Nigeria’s economy is majorly dependent on crude oil; hence corruption in the institution vested with power of control over the country’s major source of survival must receive the full attention it deserves. No wonder Badejo’s serial, NNPC Insurance Programme, concerning the inflation of the premium by some insurers in the late ‘90s up to 2009 whose water shed was published as a front page of Business Day Newspaper on Tuesday 1 June 2010 has been adjudged a classic example and commentary on how the public and private sectors collude to misappropriate funds and defraud Nigerians and how the media through investigative journalism can best serve public interest by shedding light on such issues.
Displaying a rare attention to details; backing his report with data, facts and figures and painstakingly running the story in a whopping 10-serial plot thereby unravelling deeds that date back almost two decades, Badejo Ademuyiwa carefully reveals mammoth corruption in the management of the government-run programme. The implications for the Nigerian people are huge: the figures declared are indicative of foul play by the managers of the insurance scheme; and government is not interested in probing these misappropriations as some powers that be are involved in the mess, hence Nigerians suffer without hope for some respite in the near future
You would be right to call Emmanuel Mayah the hands-on-journalist. With a full understanding of the commitment required for an investigative piece, Mayah posed as an immigrant in the company of three human traffickers and travelled 37days, covering a total of 4, 318kilometers for his work, Europe by Desert: Tears of African Migrants published in Daily Sun Newspaper of Wednesday 30 December, 2010.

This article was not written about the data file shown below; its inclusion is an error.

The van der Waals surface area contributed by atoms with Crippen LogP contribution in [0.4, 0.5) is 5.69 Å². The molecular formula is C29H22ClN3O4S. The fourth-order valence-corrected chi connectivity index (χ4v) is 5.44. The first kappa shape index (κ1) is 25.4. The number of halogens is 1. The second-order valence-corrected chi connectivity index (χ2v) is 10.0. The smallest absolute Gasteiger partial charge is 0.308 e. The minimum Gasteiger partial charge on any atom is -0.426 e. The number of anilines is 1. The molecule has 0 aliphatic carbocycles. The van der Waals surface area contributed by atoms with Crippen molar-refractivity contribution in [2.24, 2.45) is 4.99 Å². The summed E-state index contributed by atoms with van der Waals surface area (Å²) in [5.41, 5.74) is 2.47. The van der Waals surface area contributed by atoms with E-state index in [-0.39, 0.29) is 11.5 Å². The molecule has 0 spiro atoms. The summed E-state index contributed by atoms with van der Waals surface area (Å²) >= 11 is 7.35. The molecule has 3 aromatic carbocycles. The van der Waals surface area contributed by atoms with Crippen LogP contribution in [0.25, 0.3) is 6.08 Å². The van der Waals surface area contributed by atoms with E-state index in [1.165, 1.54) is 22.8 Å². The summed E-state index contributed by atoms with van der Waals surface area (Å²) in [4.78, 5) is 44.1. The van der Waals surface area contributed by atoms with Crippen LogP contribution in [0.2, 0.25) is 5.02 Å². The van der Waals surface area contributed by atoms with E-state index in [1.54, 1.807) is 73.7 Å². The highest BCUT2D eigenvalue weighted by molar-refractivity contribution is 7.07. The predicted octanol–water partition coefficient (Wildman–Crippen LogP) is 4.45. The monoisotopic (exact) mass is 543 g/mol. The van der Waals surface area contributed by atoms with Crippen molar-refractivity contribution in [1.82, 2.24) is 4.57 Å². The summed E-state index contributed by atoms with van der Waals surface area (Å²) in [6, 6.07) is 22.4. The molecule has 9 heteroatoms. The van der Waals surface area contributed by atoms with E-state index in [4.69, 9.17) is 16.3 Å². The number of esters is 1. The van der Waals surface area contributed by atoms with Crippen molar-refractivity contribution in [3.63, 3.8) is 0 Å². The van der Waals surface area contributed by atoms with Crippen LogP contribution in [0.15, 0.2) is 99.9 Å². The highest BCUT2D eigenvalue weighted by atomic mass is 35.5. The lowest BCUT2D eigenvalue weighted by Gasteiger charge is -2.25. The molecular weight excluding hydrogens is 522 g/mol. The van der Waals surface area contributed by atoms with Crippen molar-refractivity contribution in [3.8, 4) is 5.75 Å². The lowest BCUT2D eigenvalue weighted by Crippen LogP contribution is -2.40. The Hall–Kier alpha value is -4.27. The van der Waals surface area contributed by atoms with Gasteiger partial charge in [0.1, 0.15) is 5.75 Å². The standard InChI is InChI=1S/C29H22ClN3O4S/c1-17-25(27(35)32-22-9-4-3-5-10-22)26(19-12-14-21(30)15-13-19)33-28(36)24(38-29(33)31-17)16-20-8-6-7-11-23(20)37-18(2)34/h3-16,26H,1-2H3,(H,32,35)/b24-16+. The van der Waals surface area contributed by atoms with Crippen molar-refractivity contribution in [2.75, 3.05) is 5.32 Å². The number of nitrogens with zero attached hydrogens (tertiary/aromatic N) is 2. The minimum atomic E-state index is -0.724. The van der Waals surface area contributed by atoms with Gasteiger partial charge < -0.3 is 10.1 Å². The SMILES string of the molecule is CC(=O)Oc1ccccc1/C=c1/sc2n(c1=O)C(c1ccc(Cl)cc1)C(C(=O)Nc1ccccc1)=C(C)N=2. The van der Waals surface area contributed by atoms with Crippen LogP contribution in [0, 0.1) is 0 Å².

The report is a rich illustration, and gripping account of the heart renting experiences of Nigerians (mostly youths) in their desperation to pursue greener pastures outside a failing country. His account reveals trade-offs with prostitution, starvation, sex slavery in transit camps, desert bandit, corrupt custom systems, arduous toil in salt mines, voodoo, cruel thirst and death in the hot desert Nigerians have to make to realise their mostly unachievable sojourn to promise land.
The story which ensured the fraud academy mentioned in the report was shut down has since been republished on various websites across the world and Mayah has received commendations from religious community leaders, the Nigerian Press Council, the National Agency for Prohibition in Trafficking in Persons (NAPTIP) and he was also honoured at a public ceremony an ‘Anti Human Trafficking Ambassador’.
The Pfizer Trovan study which used untested drugs on 200 Nigerian children, at the Infectious Disease Hospital (IDH), Kano, during the 1996 Cerebro Spinal Meningitis (CSM) epidemic in some parts of Nigeria, left many permanently disabled and at least 11 people dead. Chukwuma Nuanya’s report The Scramble for Pfizer’s token in Kano (The Guardian, Sunday 7 February 2010) is a sequel to this gross human rights abuse and disregard for human life by the company and Kano state government officials which have protracted the process of funds settlements to victims or their beneficiaries for fourteen years after Pfizer agreed to provide settlement funds on the basis of no admission of liability in connection with the 1996 study.
According to the reporter, the report was published despite threats, cajoling and offer to buy up the story by people in high authority.